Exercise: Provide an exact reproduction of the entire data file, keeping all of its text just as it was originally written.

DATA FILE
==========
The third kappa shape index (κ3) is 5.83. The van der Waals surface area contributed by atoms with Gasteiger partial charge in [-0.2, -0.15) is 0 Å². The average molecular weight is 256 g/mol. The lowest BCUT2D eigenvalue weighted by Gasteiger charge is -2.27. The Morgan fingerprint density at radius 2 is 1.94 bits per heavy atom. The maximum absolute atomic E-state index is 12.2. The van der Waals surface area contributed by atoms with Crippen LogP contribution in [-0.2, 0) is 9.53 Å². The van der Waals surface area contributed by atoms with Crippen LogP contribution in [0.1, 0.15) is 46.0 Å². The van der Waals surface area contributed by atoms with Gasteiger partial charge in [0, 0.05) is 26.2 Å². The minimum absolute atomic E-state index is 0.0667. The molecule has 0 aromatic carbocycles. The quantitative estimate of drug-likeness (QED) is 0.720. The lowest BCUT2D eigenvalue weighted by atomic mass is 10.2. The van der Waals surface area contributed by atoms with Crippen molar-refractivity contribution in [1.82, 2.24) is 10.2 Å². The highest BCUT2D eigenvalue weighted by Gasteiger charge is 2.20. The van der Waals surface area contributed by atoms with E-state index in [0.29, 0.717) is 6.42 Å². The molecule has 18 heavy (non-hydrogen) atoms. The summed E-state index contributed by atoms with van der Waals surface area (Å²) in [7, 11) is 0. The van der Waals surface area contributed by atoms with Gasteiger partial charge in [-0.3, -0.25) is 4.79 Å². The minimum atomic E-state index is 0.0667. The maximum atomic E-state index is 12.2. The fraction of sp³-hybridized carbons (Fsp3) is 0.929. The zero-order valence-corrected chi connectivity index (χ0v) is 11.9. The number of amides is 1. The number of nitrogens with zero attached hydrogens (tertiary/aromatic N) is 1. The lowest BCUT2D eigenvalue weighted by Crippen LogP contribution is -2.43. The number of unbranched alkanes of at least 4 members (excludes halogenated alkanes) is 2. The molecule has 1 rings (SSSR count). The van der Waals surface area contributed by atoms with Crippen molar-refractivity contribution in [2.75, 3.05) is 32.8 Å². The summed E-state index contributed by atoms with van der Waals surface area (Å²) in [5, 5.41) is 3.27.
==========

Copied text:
The third kappa shape index (κ3) is 5.83. The van der Waals surface area contributed by atoms with Gasteiger partial charge in [-0.2, -0.15) is 0 Å². The average molecular weight is 256 g/mol. The lowest BCUT2D eigenvalue weighted by Gasteiger charge is -2.27. The Morgan fingerprint density at radius 2 is 1.94 bits per heavy atom. The maximum absolute atomic E-state index is 12.2. The van der Waals surface area contributed by atoms with Crippen LogP contribution in [-0.2, 0) is 9.53 Å². The van der Waals surface area contributed by atoms with Crippen LogP contribution in [0.1, 0.15) is 46.0 Å². The van der Waals surface area contributed by atoms with Gasteiger partial charge in [0, 0.05) is 26.2 Å². The minimum absolute atomic E-state index is 0.0667. The molecule has 0 aromatic carbocycles. The quantitative estimate of drug-likeness (QED) is 0.720. The lowest BCUT2D eigenvalue weighted by atomic mass is 10.2. The van der Waals surface area contributed by atoms with Crippen molar-refractivity contribution in [1.82, 2.24) is 10.2 Å². The highest BCUT2D eigenvalue weighted by Gasteiger charge is 2.20. The van der Waals surface area contributed by atoms with E-state index in [0.29, 0.717) is 6.42 Å². The molecule has 18 heavy (non-hydrogen) atoms. The summed E-state index contributed by atoms with van der Waals surface area (Å²) in [7, 11) is 0. The van der Waals surface area contributed by atoms with Gasteiger partial charge in [-0.3, -0.25) is 4.79 Å². The minimum atomic E-state index is 0.0667. The maximum atomic E-state index is 12.2. The fraction of sp³-hybridized carbons (Fsp3) is 0.929. The zero-order valence-corrected chi connectivity index (χ0v) is 11.9. The number of amides is 1. The number of nitrogens with zero attached hydrogens (tertiary/aromatic N) is 1. The lowest BCUT2D eigenvalue weighted by Crippen LogP contribution is -2.43. The number of unbranched alkanes of at least 4 members (excludes halogenated alkanes) is 2. The molecule has 1 rings (SSSR count). The van der Waals surface area contributed by atoms with Crippen molar-refractivity contribution in [2.75, 3.05) is 32.8 Å². The summed E-state index contributed by atoms with van der Waals surface area (Å²) in [5, 5.41) is 3.27.